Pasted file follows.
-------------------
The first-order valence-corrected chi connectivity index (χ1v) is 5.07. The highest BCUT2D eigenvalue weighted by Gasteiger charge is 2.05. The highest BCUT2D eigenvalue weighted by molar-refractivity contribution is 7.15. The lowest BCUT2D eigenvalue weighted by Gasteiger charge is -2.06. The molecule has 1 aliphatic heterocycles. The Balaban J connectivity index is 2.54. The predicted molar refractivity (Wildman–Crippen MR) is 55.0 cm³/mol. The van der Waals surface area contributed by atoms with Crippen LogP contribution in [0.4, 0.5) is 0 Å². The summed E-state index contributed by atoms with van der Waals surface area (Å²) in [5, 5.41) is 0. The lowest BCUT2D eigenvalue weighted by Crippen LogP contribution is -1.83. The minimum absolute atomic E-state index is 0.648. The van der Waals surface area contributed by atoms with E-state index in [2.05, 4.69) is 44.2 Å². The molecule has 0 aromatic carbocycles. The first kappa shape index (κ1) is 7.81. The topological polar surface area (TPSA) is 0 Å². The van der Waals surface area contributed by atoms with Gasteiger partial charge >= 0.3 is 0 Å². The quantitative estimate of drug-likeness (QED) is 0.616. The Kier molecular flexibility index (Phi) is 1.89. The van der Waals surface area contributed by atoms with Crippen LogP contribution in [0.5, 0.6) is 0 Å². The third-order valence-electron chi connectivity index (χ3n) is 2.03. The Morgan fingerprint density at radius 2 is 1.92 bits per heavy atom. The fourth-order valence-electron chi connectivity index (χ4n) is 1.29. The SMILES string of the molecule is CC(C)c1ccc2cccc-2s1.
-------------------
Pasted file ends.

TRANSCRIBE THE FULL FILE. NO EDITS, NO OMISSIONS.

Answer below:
The first-order valence-corrected chi connectivity index (χ1v) is 5.07. The highest BCUT2D eigenvalue weighted by Gasteiger charge is 2.05. The highest BCUT2D eigenvalue weighted by molar-refractivity contribution is 7.15. The lowest BCUT2D eigenvalue weighted by Gasteiger charge is -2.06. The molecule has 1 aliphatic heterocycles. The Balaban J connectivity index is 2.54. The predicted molar refractivity (Wildman–Crippen MR) is 55.0 cm³/mol. The van der Waals surface area contributed by atoms with Crippen LogP contribution in [0.4, 0.5) is 0 Å². The summed E-state index contributed by atoms with van der Waals surface area (Å²) in [5, 5.41) is 0. The lowest BCUT2D eigenvalue weighted by Crippen LogP contribution is -1.83. The minimum absolute atomic E-state index is 0.648. The van der Waals surface area contributed by atoms with E-state index in [2.05, 4.69) is 44.2 Å². The molecule has 0 aromatic carbocycles. The first kappa shape index (κ1) is 7.81. The topological polar surface area (TPSA) is 0 Å². The van der Waals surface area contributed by atoms with Gasteiger partial charge >= 0.3 is 0 Å². The quantitative estimate of drug-likeness (QED) is 0.616. The Kier molecular flexibility index (Phi) is 1.89. The van der Waals surface area contributed by atoms with Crippen LogP contribution in [0.5, 0.6) is 0 Å². The third-order valence-electron chi connectivity index (χ3n) is 2.03. The Morgan fingerprint density at radius 2 is 1.92 bits per heavy atom. The fourth-order valence-electron chi connectivity index (χ4n) is 1.29. The SMILES string of the molecule is CC(C)c1ccc2cccc-2s1.